07 May 2009
A turgid offering from Alfred Austin
Enjoy a bit of turgid poetry from Alfred Austin, perhaps the worst Poet Laureate of all time (and boy was he up against some stiff opposition!)
Henry Bartle Edward Frere
Bend down and read—the birth, the death, the name.
Born in the year that Waterloo was won,
And died in this, whose days are not yet run,
But which, because a year conceived in shame,
No noble need will christen or will claim.
And yet this dead man, England, was Thy son,
And at his grave we ask what had he done,
Bred to be famous, to be foiled of Fame.
Be the reply his epitaph: That he,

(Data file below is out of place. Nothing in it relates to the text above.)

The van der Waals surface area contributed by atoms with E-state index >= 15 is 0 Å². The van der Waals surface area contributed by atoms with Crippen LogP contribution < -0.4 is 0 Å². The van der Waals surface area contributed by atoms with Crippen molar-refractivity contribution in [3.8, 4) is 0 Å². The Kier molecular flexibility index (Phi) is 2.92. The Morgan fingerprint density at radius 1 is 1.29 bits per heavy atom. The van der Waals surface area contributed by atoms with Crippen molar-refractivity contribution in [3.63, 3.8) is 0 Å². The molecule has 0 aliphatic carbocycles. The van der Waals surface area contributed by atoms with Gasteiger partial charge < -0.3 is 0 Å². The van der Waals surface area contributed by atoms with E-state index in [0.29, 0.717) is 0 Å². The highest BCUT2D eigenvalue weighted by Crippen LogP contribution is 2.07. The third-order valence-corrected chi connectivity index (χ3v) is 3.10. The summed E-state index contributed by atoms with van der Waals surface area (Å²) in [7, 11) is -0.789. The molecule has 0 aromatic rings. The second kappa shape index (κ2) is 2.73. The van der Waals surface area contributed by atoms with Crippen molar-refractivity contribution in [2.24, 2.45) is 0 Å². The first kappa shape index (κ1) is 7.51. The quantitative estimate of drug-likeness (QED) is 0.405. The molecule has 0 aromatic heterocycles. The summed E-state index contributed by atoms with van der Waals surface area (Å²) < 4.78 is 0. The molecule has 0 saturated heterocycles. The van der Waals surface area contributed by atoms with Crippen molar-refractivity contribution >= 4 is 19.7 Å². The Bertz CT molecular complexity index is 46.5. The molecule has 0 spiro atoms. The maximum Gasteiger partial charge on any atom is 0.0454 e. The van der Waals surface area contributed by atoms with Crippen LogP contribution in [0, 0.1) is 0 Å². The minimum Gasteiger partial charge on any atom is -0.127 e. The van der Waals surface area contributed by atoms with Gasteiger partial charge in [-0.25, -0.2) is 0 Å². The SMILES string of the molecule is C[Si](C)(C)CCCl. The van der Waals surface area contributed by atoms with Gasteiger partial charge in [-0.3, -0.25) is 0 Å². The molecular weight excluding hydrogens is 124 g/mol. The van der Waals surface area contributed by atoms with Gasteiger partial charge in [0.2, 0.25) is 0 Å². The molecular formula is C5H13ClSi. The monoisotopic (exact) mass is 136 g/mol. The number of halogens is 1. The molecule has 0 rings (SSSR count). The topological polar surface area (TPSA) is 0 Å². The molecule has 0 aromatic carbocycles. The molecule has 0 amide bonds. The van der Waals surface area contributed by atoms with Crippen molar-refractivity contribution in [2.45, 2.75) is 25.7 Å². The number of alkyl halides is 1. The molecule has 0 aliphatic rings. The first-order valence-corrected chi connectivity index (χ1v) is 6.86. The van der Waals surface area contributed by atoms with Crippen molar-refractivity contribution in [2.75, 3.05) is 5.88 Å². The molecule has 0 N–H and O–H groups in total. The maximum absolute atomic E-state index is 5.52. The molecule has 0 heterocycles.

In years as youth, the unyielding spirit bore
He got from Thee, but Thou hast got no more;
And that it is a bane and bar to be
A child of Thine, now the adventurous sea
All vainly beckons to a shrinking shore.
Therefore, great soul, within your marble bed
Sleep sound, nor hear the useless tears we weep.
Why should you wake, when England is asleep,
Or care to live, since England now is dead?
Forbidden are the steeps where Glory led;
No more from furrowed danger of the deep
We harvest greatness; to our hearths we creep,
Count and recount our coin, and nurse our dread.
The sophist's craft hath grown a prosperous trade,
And womanish Tribunes hush the manly drum:
The very fear of Empire strikes us numb,
Fumbling with pens, who brandished once the blade.
Therefore, great soul, sleep sound where you are laid,
Blest in being deaf when Honour now is dumb